THE modernity of all modern theology is the characteristic result of the introduction of modern scientific method into religion. And it is a very fair description of that method to say that it consists in a systematic attempt to analyse human experience into facts and beliefs, and to avoid confusion between those two constituent elements of our knowledge. Thus modern Christologies really date from the application of the so-called higher criticism to the New Testament. Herein lies the one essential difference between the Christological problem of the nineteenth and twentieth centuries and that of the third and fourth. The modern problem starts from the endeavour to distinguish the actual facts connected with the origin of Christianity from the beliefs, theories, opinions and valuations with which from the beginning men's minds have surrounded and overlaid them.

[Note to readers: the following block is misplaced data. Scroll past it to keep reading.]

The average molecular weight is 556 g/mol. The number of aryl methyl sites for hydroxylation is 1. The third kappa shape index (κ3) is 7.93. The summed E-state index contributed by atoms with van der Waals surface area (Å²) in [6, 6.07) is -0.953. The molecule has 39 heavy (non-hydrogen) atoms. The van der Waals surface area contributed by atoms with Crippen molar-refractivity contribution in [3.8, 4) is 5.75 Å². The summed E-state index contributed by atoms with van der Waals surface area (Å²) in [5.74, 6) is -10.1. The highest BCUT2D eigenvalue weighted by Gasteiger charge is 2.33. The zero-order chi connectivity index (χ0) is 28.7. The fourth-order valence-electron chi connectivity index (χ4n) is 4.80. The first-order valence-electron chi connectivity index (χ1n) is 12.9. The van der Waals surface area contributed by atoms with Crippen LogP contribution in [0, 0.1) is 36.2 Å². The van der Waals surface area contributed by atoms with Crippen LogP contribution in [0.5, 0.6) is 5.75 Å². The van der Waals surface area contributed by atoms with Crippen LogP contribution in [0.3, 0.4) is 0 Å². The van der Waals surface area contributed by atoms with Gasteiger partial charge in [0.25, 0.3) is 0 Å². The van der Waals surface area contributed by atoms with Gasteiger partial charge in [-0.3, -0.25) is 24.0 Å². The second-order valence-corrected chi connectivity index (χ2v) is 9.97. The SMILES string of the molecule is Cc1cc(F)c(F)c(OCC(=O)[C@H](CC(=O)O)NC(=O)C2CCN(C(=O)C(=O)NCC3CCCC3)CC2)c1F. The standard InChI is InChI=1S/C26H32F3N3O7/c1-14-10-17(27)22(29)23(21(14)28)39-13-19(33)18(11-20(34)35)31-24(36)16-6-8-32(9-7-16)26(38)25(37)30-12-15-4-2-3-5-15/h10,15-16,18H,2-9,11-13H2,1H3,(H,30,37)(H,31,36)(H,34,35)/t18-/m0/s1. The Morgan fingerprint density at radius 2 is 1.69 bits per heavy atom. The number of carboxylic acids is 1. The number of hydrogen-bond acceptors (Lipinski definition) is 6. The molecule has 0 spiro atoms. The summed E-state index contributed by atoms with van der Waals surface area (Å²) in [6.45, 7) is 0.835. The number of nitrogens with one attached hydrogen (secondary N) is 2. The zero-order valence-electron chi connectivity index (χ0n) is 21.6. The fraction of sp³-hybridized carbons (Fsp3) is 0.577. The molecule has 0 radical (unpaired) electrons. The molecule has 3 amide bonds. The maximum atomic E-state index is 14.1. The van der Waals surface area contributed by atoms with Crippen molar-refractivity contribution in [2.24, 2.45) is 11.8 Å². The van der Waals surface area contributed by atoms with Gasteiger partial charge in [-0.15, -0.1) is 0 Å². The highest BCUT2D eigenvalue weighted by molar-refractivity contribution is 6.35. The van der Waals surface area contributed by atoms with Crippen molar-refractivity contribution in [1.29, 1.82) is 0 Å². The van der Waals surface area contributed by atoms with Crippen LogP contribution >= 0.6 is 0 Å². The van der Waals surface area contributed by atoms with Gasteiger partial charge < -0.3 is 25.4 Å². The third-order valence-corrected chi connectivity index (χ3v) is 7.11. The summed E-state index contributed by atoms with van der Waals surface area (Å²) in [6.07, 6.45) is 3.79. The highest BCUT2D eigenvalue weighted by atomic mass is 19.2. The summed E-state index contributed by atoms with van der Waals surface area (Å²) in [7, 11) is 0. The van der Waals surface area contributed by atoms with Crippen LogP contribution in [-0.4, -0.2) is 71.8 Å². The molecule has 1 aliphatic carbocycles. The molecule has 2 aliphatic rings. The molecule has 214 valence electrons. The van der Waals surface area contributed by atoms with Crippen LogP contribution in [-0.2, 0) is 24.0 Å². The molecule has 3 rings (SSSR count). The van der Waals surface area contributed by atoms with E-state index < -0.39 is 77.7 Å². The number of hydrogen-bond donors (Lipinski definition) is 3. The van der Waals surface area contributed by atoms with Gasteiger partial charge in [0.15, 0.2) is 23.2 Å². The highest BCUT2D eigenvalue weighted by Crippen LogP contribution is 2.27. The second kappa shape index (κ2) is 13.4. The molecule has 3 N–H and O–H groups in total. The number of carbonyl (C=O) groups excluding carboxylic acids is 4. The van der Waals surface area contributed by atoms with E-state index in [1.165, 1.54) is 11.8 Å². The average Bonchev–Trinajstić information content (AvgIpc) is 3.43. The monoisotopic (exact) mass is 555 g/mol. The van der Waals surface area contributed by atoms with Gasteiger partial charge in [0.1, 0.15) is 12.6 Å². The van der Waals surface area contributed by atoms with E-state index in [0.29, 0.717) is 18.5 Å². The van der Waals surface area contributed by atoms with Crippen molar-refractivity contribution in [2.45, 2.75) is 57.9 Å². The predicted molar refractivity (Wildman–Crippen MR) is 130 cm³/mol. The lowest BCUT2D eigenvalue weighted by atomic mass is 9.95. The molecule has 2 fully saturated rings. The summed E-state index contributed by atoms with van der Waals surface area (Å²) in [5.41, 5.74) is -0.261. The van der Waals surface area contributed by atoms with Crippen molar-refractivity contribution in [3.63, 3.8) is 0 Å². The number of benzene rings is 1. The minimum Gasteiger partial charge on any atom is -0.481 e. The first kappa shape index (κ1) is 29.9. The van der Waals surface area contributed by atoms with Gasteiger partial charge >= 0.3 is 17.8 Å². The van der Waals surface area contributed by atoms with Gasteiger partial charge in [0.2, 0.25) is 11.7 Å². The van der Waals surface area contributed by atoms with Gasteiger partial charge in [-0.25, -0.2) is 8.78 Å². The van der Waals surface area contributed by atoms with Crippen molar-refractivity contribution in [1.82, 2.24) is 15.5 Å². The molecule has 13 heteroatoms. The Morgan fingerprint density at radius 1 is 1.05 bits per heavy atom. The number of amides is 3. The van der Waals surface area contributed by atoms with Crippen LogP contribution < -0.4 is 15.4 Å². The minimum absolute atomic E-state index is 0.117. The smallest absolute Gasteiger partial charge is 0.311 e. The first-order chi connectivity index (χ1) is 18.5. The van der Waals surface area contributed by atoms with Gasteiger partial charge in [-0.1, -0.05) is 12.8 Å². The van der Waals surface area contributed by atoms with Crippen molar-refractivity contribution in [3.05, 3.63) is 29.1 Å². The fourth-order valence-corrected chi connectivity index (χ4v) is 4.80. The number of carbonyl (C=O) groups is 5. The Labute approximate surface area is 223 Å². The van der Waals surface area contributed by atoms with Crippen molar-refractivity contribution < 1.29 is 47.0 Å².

Quick, Oliver Chase (1885-1944). Liberalism, Modernism, and Tradition, Bishop Paddock lectures, 1922.